New Years Resolutions of Yore: Vices That Became Virtues
Virtues We Strive to Embrace Were Once Vices We Swore to Eschew
In centuries past, things considered virtuous today; reading, cycling, radio listening and chess playing were deemed unhealthy vices.
Amusingly this means some New Years resolutions set today are inversions of resolutions set in prior centuries. Where we may aspire to read and cycle more in 2023, people in 1923 may well have pledged to do them less.
As a new year beckons we explored secular sins that eventually became virtues:
Resolution: 📚 CUT BACK ON READING, ESPECIALLY IN BED
As books became cheaper and more abundant, concerns about reading ‘too much’ became a heated public debate - while the religious worried about the bible competing for attention, others worried about ‘information overload.’
Novel reading was thought to inspire women to seek risk and novelty, while inspiring violent criminal acts by children. Other complaints included the prevalence of people staring down at books on public transport:
Where today we feel guilt for playing on our smartphones in the bedroom - after we wake and before we sleep - reading books in bed was once treated as similarly compulsive, incompatible with a good nights sleep and possibly damaging to your eyes (in a dimly lit room.)
Resolution: 🚳 REDUCE BIKE RIDING
Bicycle riding was a newly popular form of transportation in the late 19th century, thanks to the safety bicycle: cheaper and more practical iteration with inflatable tires for a smooth ride. As the bicycle rolled across the world, critics followed, calling it dangerous because it startled horses and unbecoming for women, who had to wear traditionally male attire to ride (‘bloomers.’)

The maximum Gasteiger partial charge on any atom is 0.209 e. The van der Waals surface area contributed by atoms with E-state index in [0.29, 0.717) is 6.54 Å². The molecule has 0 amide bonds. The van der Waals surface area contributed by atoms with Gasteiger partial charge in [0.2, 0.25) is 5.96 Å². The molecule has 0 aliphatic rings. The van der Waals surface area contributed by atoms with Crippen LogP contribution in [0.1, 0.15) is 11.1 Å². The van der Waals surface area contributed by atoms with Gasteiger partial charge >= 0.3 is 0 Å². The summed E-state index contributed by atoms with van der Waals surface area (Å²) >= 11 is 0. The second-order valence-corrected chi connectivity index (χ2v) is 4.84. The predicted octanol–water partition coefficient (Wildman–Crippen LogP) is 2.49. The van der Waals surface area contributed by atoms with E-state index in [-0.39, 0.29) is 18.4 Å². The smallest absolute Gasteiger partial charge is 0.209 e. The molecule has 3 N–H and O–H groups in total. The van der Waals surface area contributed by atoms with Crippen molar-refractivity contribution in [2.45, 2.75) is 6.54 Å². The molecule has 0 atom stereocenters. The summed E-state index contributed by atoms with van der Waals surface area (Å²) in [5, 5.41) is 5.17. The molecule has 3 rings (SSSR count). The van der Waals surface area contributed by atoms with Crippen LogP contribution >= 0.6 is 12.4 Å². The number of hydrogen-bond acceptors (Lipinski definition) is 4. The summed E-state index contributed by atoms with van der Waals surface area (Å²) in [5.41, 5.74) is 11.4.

While some physicians argued cycling was healthy others linked it to insanity, deformities of the spine, face and even a cause for appendicitis. One insurance company even refused to insure avid bicycle riders, while one army recruitment office rejected applicants who were avid cyclists because it was assumed they had a weakened ‘bicycle heart.’
Resolution: 🚳 REDUCE RADIO TIME
The rise of the radio was a bigger deal than most realize - arguably bigger than television - which was seen as an evolution of radio. Radio’s growth in society was inevitably followed by handwringing and speculation about its possible downsides: dead birds, bad weather, poor grades and sleep deprivation were just some of the unfounded concerns.
RESOLUTION: ✏️ CUT DOWN ON CHESS PLAYING and CROSSWORDS
Today word games are widely considered good for our brains, crosswords have survived the transition from print to digital and new word games continue the emerge - like Wordle - which was acquired by The New York Times.
Ironically The New York Times - now famous for its crossword - would refuse to publish the puzzles for many years, deeming them unworthy of a serious publication. Why? Because they were considered unintellectual and associated with distraction, earning bans by at least one professor and a judge.
In 1858 Paul Morphy became widely considered the world Chess champion, as a result national interest in the game boomed, leading to Scientific American weighing in on the matter opining: “Chess is a mere amusement of a very inferior character, which robs the mind of valuable time”
Paul Morphy’s mental health would rapidly decline in the proceeding years, Chess was blamed by some for the deterioration, when other champions met similar fates there was speculation Chess might have a negative impact on players more generally.
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